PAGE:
Susan Aktemel was a social entrepreneur in Scotland before most Scots even knew the word. Now she’s considered a national leader in the social-enterprise sector, thanks especially to her second venture, Homes For Good, which helps people in need find affordable high-quality housing.
Based in Glasgow, Homes For Good, a joint venture with London-based social-impact investors Impact Ventures UK, was Scotland’s first mission-driven letting agent. Letting is a term similar in meaning to leasing—it relates to renting properties to tenants for a limited duration.
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Homes For Good works with people and families with limited housing choices, including those who are experiencing or are on the verge of homelessness. The company manages a portfolio of around 500 homes and works with 130 landlords and 800 tenants in the Glasgow area and western Scotland. It uses a holistic approach to supporting its tenants, helping them with benefits claims, financial management, cooking meals, education and getting mental health support.
In addition to attracting more than €12 million from investors since its inception, Homes For Good won the Excellence in the Private Rented Sector award at the CIH Scotland Excellence Awards in 2019. “Over half of our staff have personal experience of poor conditions in privately rented homes, while our support model was produced with tenants with direct experience of insecure and low-quality rental housing,” Aktemel said at the time.
The social venture also received €2.4 million in funding from Scotland’s National Lottery Community Fund (NLCF) last September.
Aktemel entered the social-venture field in 1994 with Impact Arts, a community arts management agency. The business uses the arts and creativity to bring about social change, working with children, young people and the elderly. Prior to founding Impact Arts, she taught adult literacy in poor sections of Glasgow. “I ended up working with people who couldn’t read and write their own names and addresses in one of the most deprived parts of the city,” she said in an interview with the Impact Boom podcast. “That made me take the decision that I was going to focus my professional time on helping people change their lives.”
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In an August 2018 interview with the International Network of Street Papers (INSP), Aktemel said she launched Homes For Good after working with letting agencies during her 10-plus years as a private landlord and seeing firsthand the problems faced by vulnerable renters. She decided to start her own letting agency and use her experience as a social entrepreneur “to run it totally differently.”
“It all stemmed from dissatisfaction with letting agents, both from my position as a landlord and from my tenants,” she told INSP. “We started up on a shoestring, and there was a gradual build-up, so in that sense it started similarly to many social enterprises. What made the logistical beginning of the business different was [that] my track record was more experienced than most start-ups, and so we had more momentum. I saw a need, a gap in the letting agent business model—this massive social need—so I looked to fill it.”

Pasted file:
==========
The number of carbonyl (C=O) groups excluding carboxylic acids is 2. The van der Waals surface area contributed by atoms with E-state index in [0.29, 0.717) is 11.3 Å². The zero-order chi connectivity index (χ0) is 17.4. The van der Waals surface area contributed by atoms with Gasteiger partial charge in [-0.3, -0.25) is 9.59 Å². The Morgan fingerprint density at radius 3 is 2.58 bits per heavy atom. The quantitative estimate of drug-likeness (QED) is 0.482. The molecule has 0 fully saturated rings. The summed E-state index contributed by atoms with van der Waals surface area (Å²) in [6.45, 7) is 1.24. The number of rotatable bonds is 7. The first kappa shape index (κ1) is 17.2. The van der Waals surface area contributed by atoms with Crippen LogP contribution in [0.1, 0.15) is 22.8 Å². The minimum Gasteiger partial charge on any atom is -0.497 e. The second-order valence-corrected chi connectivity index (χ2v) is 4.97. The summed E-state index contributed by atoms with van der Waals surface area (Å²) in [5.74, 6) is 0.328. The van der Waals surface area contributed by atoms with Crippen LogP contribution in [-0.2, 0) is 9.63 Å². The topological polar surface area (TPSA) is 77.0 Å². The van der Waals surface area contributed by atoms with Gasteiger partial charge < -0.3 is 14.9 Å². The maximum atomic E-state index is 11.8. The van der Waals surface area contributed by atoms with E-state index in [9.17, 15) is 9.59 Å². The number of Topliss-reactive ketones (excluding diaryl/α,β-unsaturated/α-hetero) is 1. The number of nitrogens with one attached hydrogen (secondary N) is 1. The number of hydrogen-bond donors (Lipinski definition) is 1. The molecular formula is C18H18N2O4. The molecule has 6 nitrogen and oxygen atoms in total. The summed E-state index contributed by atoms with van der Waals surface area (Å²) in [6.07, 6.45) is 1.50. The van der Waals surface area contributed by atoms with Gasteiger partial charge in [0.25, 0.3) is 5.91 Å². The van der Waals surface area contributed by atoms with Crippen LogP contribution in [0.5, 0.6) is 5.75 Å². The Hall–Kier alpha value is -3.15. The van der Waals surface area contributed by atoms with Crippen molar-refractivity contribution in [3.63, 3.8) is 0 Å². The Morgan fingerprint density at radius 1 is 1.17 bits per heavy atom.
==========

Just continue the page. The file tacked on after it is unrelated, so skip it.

She said she designed the business model “from an aggrieved standpoint: letting agents would always deliver rent late, there was a lack of communication, always issues with repairs, and unpleasant surprises.”
Aktemel’s approach is focused on improving communications among all parties involved in a letting agreement. “We try to build relationships,” she told INSP. “We look for tenants that we’re not setting up to fail, and we’re giving people homes and relating to them as people rather than customers or clients or someone simply to get money from. We are all just human beings.”
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“We work across the whole letting market—not just with marginalized people—as this is what keeps the business model viable,” she added. “But, importantly, no matter what type of home you end up with, no matter the location, no matter the price or rent, everyone is treated the same.”
In the Impact Boom podcast, Aktemel said social enterprise has blossomed in Scotland in part because it’s such a small country. “What that means is that you can get access to who you need to access very quickly,” she explained. “The networks are good. Because we’ve got devolved government, we have access to politicians.”
Scotland’s government “gets social enterprise,” she added. Even with shifts in political winds, “the commitment to social enterprise has strengthened, so when government gets behind something and then puts the resources in place and talks about it, that’s when things can start to happen. So over the last 10 [or] 12 years, there has been this brilliant ecosystem for social enterprise that has been created in Scotland, where, if you have an idea and you need 2,000 pounds, there’s an organization that can help you—right through to if you need to raise a seven-figure investment, there’s an organization that can help you. And lots of different organizations in between.”
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